AstraZeneca Plc (AZN) - Get Report received approval for U.K. health authorities for its coronavirus vaccine, developed with Oxford University, Wednesday as governments around the world scramble to contain a new variant of the deadly respiratory illness.
Britain's Medicines and Healthcare products Regulatory Agency allowed for authorization of an emergency supply of the vaccine, known as AZD1222, which reached a 90% efficacy rate under certain conditions in late-stage trials concluded in late November. The government also said it had ordered 100 million doses of the vaccine, with Prime Minister Boris Johnson calling it a "triumph for British science".
AstraZeneca's vaccine joins approvals in the U.S. and Europe for those produced by Pfizer (PFE) - Get Report and BioNTech (BNTX) - Get Report and Moderna (MRNA) - Get Report, each of which were granted Emergency Use Authorization from the Food & Drug Administration in early December.
“This is a moment to celebrate British innovation - not only are we responsible for discovering the first treatment to reduce mortality for Covid-19, this vaccine will be made available to some of the poorest regions of the world at a low cost, helping protect countless people from this awful disease," said Matt Hancock, Britain's Secretary of State for Health and Social Care.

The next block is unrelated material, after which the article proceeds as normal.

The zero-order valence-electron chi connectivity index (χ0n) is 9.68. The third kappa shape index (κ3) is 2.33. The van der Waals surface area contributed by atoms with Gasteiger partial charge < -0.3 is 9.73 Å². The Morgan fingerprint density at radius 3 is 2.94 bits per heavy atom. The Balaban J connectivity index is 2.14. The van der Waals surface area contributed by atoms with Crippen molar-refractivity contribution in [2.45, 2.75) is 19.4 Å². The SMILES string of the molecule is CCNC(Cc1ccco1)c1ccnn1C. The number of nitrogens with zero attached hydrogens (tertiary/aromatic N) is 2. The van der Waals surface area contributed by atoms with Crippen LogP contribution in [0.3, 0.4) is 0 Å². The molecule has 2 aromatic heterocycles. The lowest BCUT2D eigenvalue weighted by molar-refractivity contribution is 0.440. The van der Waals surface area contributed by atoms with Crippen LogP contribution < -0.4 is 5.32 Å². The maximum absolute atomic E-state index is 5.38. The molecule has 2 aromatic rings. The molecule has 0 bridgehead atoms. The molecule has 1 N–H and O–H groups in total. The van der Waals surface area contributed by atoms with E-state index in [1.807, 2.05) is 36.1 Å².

"It is a tribute to the incredible UK scientists at Oxford University and AstraZeneca whose breakthrough will help to save lives around the world," he added. "I want to thank every single person who has been part of this British success story. While it is a time to be hopeful, it is so vital everyone continues to play their part to drive down infections.”
AstraZeneca's U.S.-listed shares were marked 2.05% higher in pre-market trading to indicate an opening bell price of $50.92 each, while Pfizer rose 0.4% to $37.20 each. Moderna shares jumped 3.64% to $118.55 each.
Global coronavirus infections were tabbed at just under 82 million as of today, according to data collected by Johns Hopkins University, with the virus taking 1.8 million lives since it was first identified in the central industrial Chinese city of Wuhan late last year.
AstraZeneca said on November 23 that the average efficacy rate of the three dosage variants of AZD1222 was around 70%, a much lower result than that achieved by Pfizer and Moderna's messenger-RNA based techniques, but noted it can be stored and transported at normal refrigerated conditions.
The AstraZeneca/Oxford University trial included around 23,000 participants, the company said, and resulted in around 131 infections.
The 90% efficacy rate was observed in cohorts given a half dose, and then a full dose four weeks later, the study indicated. Curiously, the lower 62% efficacy rate was observed in participants given two full doses. The average rate across both dosing regimes was 70%, the company said.